Dang, I should have taken photos of what a do-it-yourself paint job (using paint found in the automitive section of the local pepboys/autozone/homedepot) looks like after one month of driving around.
Now discontinued, the Revmotion front lip was my favorite front! ...I could spend a few hours on prime/paint/install of this for less than $10 worth of materials and the front lip itself didnt cost all that much... I would drive around and not worry about running over a curb or into a curb (I've ruined a few Revmotion by doing this)
Anyways - after 2 months and about 4,000+ of miles put on my car, the front lip was all full of rock-chips... it looked like the solar system with all the white spots all over it! (I spent about 30 minutes with a can of black top coat touch up paint tonight, and it looks like brand new again)... but only after 4,000 miles?????
I'd suggest that whatever you have done, get it done professionally - with the correct paints and not the cheap store-bought generic stuffs... you will be much more happier in the long run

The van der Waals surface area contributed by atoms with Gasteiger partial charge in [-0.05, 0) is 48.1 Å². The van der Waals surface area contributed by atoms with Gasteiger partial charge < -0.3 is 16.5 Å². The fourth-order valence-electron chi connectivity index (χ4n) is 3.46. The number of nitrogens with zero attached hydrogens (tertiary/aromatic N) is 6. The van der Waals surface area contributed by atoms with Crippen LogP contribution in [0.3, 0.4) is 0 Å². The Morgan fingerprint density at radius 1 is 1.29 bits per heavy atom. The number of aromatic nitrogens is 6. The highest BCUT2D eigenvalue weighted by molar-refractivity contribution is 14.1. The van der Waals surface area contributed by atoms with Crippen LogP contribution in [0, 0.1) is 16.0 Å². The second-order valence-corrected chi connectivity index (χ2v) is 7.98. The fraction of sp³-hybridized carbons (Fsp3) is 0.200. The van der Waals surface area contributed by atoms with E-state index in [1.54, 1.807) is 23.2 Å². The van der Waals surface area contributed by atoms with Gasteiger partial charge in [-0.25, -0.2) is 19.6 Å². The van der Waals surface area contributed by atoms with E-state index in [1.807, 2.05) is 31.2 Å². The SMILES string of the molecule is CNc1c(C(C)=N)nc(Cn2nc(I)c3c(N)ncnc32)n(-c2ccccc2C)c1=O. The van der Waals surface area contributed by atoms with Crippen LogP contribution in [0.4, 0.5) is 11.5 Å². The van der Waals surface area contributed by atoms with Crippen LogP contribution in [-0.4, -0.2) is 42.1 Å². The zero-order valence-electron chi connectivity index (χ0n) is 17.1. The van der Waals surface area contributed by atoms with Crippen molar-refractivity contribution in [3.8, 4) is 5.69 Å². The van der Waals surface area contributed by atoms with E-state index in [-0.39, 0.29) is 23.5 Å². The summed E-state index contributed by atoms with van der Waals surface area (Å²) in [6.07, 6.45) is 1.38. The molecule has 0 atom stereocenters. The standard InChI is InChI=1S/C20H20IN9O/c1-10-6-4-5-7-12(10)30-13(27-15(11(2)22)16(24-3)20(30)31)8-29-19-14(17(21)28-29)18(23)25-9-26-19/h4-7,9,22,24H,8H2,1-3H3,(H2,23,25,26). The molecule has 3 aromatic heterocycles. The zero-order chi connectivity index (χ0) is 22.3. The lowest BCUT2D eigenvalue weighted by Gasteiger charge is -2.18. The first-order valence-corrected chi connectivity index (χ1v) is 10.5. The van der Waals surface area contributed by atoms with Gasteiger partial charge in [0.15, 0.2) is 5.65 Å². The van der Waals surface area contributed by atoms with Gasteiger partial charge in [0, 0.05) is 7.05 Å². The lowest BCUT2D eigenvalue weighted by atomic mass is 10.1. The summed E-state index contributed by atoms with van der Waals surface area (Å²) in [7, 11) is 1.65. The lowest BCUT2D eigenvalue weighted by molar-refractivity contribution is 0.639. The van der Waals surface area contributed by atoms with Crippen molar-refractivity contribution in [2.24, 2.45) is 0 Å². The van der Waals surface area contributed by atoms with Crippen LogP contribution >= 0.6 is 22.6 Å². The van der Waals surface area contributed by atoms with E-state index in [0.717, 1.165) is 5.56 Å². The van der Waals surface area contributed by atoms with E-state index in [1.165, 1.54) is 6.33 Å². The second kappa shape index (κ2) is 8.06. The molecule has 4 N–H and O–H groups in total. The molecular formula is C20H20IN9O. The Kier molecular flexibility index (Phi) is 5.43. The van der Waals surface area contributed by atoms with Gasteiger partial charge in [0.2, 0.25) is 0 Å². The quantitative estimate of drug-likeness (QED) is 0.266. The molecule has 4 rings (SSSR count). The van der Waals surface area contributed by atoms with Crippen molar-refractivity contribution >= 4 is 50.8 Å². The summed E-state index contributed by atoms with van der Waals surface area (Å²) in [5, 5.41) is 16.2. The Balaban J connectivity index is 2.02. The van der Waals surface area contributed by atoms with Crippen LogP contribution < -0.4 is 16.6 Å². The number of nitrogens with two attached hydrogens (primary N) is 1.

The Revmotion front lip (discontinued February 2003) Some shois charge outrageous prices because they really just dont want to do the job this is why we recommend that you get a quote from 3 different locations.
Several bodyshops are not familiar with aftermarket fiberglass parts because they usually work on cars that have been in collisions rather then show/modified import cars. The difference between aftermarket body kit pieces and OEM (Original Equipment parts) is that OEM parts from directly from the dealership already painted and fitment is perfect because they are made from high quality poly urethane rather then fiberglass. When you get fiberglass aftermarket from ANYPLACE, prep work is always required| weather your getting fiberglass from Kaminari, Veilside or Bomex or wherever.
The bodyshops that work on mostly collision repair jobs have little to no experience with aftermarket speed parts, thus have no idea what the standard procedure is for prep-work before painting aftermarket fiberglass pieces.
BTW, The correct way to finish fiberglass before it is painted would be to spatchula putty over all of the rough edges and pin-holes (5 minutes). Next, use fine sand paper to sand down the finish to make the area even and free of all bumps (10 minutes). Then you will be left with a perfect product that needs a final wet-sanding (10 minutes) to smooth out the entire visible area of your product before shooting with primer and paint and clear cover coat. [ 05-07-2003, 10:33 PM: Message edited by: isaac ]